What's the State of Your Child's School Library?


  1. Many children do not have access to books
  2. Lack of funding
  3. What makes a good library? 
  4. Why are school libraries important?

Reading the recent report by the National Literacy Trust and Penguin Random House UK has probably got many parents questioning the state of their child’s school library. The report highlights some shocking statistics which suggest that school libraries have been neglected to the point of disappearance. 

We at GoStudent know the importance and value of a well-stocked and well-managed library in a school. Read more about the current state of primary school libraries in the UK.

little girl wearing a mask reading in the library

Many children do not have access to books


The 36-page report by the National Literacy Trust and Penguin Random House UK begins by emphasising that there is no government requirement for schools to have a library and that a quarter of disadvantaged primary schools in England do not currently have one. 

As well as this, one in eight primary schools – irrespective of their financial situation – do not have a library. These facts alone will probably surprise and shock many parents who understand the value that a school library can have in inspiring curiosity and engaging children with the wonderful world of books

After all, we all want to see children reading!

To make matters worse, one in eleven children in the UK have no access to books at home. This means that there are thousands of children in the UK who – if their families do not take them to a public library – have no access to books until they are old enough to go to a public library on their own. They don’t even have the ability to go and look at the covers, let alone actually engage with the stories. 

It doesn’t take a genius to figure out that this will have a significant impact on their ability to develop their literacy and reading skills – not to mention the emotional development which comes hand in hand with being exposed to books, their characters, and their stories.  Books also teach children how to learn phonics


There is not enough funding for inclusive and representative books in British school libraries


The report also claims that 40% of schools have no dedicated budget for library services. It also reports that library books are often charity shop purchases which teachers have bought with their own money or old books that people have donated.

This chronic lack of funding means that instead of reading the most recent books, school libraries are often stocked with crummy, yellow-paged books which are covered with ancient pencil markings, missing pages and often lacking any sort of colour or character. It is not just about having books – it is about having the right books. 

The lack of funding often means that books in libraries lack diversity. Older books have a history of presenting predominantly white male protagonists and outdated and even malicious representations of ethnic minorities.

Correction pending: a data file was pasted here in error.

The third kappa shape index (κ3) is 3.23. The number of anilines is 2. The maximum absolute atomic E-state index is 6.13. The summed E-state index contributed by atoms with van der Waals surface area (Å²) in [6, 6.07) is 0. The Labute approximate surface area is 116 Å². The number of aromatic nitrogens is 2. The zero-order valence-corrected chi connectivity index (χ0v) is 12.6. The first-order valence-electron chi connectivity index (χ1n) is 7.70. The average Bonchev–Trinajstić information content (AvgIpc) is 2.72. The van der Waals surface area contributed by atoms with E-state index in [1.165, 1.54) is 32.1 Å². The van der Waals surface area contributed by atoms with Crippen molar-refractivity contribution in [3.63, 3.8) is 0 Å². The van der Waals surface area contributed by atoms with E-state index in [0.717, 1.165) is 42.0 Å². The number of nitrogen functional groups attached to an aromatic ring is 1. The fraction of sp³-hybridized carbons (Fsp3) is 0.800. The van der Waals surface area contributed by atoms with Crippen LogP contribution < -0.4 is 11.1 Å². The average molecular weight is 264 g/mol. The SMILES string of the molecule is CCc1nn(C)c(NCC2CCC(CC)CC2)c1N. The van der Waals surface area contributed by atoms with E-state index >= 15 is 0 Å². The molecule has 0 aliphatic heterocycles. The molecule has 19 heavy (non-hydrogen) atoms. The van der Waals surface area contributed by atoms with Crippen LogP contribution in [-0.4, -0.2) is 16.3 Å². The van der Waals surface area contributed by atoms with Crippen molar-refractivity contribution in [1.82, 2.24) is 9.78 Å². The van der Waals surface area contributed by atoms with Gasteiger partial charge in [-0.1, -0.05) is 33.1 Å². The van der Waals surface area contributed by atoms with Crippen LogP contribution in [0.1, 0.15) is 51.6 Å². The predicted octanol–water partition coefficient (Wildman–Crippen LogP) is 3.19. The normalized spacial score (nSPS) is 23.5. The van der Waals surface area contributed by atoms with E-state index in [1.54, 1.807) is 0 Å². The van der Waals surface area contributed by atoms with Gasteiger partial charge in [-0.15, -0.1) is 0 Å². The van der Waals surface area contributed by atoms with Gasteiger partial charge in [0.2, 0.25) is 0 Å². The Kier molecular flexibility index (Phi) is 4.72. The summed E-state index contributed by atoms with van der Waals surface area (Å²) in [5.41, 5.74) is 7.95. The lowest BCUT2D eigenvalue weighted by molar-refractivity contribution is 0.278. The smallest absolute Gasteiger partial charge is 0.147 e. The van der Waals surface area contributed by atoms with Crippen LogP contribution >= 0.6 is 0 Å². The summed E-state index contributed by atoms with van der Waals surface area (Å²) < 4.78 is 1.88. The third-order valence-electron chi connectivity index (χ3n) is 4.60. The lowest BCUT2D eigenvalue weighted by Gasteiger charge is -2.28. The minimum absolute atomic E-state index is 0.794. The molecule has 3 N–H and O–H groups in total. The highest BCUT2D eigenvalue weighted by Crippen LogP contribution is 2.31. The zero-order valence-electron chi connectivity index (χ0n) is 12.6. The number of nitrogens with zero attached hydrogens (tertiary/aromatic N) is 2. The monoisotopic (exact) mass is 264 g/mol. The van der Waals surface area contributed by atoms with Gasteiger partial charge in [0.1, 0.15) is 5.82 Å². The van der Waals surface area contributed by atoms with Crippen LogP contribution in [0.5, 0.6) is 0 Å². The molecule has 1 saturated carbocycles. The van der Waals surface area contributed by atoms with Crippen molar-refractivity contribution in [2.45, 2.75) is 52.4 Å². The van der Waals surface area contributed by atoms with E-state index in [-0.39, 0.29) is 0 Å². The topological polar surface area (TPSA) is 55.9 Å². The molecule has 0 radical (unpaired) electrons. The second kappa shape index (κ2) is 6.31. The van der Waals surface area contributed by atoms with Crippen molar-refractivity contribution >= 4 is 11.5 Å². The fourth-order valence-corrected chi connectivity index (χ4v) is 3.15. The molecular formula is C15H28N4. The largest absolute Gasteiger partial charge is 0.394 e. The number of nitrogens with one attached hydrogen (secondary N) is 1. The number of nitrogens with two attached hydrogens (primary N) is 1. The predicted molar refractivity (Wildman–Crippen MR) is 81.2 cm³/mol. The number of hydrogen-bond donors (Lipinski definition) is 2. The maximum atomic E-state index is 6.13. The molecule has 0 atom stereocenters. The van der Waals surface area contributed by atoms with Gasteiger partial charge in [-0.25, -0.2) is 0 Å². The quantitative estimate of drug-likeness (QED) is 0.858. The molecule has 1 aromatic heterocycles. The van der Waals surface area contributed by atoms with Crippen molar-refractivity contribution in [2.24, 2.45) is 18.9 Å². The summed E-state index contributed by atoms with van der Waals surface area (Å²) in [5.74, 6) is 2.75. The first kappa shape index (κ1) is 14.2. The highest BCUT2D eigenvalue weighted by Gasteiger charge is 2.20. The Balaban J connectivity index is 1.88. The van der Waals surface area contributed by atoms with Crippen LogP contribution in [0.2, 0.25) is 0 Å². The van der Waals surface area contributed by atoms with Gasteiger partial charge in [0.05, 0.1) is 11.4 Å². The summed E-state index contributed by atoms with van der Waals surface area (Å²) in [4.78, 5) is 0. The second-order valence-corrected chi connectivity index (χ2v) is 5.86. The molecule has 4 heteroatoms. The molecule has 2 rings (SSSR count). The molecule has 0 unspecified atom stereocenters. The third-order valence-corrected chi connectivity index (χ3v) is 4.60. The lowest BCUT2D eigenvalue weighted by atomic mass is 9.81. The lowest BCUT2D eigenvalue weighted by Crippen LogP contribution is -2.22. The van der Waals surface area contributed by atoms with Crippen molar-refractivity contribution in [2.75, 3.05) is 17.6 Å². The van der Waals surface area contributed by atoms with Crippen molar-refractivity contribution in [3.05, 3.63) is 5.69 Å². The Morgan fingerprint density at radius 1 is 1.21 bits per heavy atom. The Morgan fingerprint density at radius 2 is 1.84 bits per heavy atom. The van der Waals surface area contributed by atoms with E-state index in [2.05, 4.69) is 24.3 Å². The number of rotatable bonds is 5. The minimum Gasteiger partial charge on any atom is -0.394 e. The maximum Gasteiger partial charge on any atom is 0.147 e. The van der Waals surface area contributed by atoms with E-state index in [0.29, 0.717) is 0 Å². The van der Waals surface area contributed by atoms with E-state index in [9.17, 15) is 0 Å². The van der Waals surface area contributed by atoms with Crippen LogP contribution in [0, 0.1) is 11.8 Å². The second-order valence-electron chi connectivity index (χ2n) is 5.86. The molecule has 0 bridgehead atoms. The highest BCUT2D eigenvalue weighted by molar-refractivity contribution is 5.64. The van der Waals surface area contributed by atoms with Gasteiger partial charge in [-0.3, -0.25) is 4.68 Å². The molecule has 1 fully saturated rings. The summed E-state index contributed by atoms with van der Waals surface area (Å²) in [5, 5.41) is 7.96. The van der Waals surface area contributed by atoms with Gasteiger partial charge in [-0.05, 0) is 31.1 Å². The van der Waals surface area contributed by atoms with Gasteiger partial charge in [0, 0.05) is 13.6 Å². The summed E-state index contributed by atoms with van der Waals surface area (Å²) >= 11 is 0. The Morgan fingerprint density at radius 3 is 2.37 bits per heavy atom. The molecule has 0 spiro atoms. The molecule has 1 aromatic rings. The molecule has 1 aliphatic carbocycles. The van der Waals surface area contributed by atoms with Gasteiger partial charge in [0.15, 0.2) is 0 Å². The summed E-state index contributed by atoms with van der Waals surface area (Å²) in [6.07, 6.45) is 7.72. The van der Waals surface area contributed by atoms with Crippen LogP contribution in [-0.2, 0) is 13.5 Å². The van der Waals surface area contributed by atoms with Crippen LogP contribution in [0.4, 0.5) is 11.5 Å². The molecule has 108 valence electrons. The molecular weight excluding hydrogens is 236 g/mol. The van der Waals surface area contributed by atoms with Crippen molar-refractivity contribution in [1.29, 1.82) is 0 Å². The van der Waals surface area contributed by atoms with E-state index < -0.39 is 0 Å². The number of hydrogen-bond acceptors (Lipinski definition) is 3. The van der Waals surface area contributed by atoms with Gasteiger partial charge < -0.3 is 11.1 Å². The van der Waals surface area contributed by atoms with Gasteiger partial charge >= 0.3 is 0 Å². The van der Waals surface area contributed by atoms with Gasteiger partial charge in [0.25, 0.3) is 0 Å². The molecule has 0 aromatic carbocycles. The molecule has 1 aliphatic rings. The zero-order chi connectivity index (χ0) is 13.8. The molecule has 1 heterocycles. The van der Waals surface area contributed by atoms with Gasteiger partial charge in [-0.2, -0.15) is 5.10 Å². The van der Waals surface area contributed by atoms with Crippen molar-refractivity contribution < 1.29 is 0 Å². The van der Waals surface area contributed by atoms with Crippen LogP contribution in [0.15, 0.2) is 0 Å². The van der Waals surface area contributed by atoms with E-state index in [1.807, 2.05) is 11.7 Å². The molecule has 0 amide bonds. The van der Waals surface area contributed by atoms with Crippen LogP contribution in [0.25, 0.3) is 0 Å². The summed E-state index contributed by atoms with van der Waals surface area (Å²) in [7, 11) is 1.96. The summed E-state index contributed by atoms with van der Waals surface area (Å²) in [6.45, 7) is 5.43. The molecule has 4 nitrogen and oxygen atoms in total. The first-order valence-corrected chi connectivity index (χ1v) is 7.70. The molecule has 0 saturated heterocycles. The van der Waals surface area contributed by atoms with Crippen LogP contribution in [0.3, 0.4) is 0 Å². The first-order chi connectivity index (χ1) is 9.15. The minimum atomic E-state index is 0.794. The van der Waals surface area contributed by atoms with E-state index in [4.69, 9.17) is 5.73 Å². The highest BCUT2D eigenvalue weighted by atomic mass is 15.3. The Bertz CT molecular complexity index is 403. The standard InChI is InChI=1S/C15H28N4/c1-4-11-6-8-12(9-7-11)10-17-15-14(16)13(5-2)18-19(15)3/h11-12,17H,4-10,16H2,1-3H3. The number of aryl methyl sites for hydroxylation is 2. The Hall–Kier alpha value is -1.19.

There is a huge drive for inclusion in modern schools and a lack of diversity and representation in library books can be a huge barrier to teaching children of minority backgrounds that they are included and welcome in British society. 

As well as this, it is important for cis white hetero British children to see diversity and inclusion in the books that they read in order to develop their understanding of the world they live in and the people that they share it with. 


What makes a good library?


The findings of the report should get us all asking ourselves: should the government be funding school libraries? School libraries are incredibly important and should be freely accessible to all students – irrespective of their post code or financial situation at home. 

The report defines a library as being ‘a designated area that provides access to a curated collection of resources to benefit pupils’ learning and development and is separate to a classroom or other shared space’.

According to the report, a good school library needs: 

  • A wide range of inclusive and representative books 

  • Trained staff

  • An engaging and creative space 

  • To sit at the heart of the wider school community 


Why are school libraries important? 


For many children, a school library is the gateway to creativity, joy, and learning. Without a properly funded library, countless children are denied the equal learning opportunities that those with libraries can offer. As well as teaching children the basic knowledge that they need to pass assessments, schools should be teaching children to embrace a culture of learning – a culture that is very difficult to teach without a properly stocked and managed library. 

Here is a list of some of the benefits that libraries can offer students: 

  • Libraries encourage reading which can improve a child’s general academic attainment 

  • Libraries and books are often a source of pleasure and joy – something which many children need after the trauma of the pandemic 

  • A library can be a quiet refuge for calm and quiet study which lots of children do not get at home or elsewhere 

  • A library space is often the heart of a school community 

Libraries are incredibly important for individual students as well as the wider school community and it is a tragedy that school libraries in the UK are underfunded and neglected in a way which denies children access to books and further widens the cultural poverty gap

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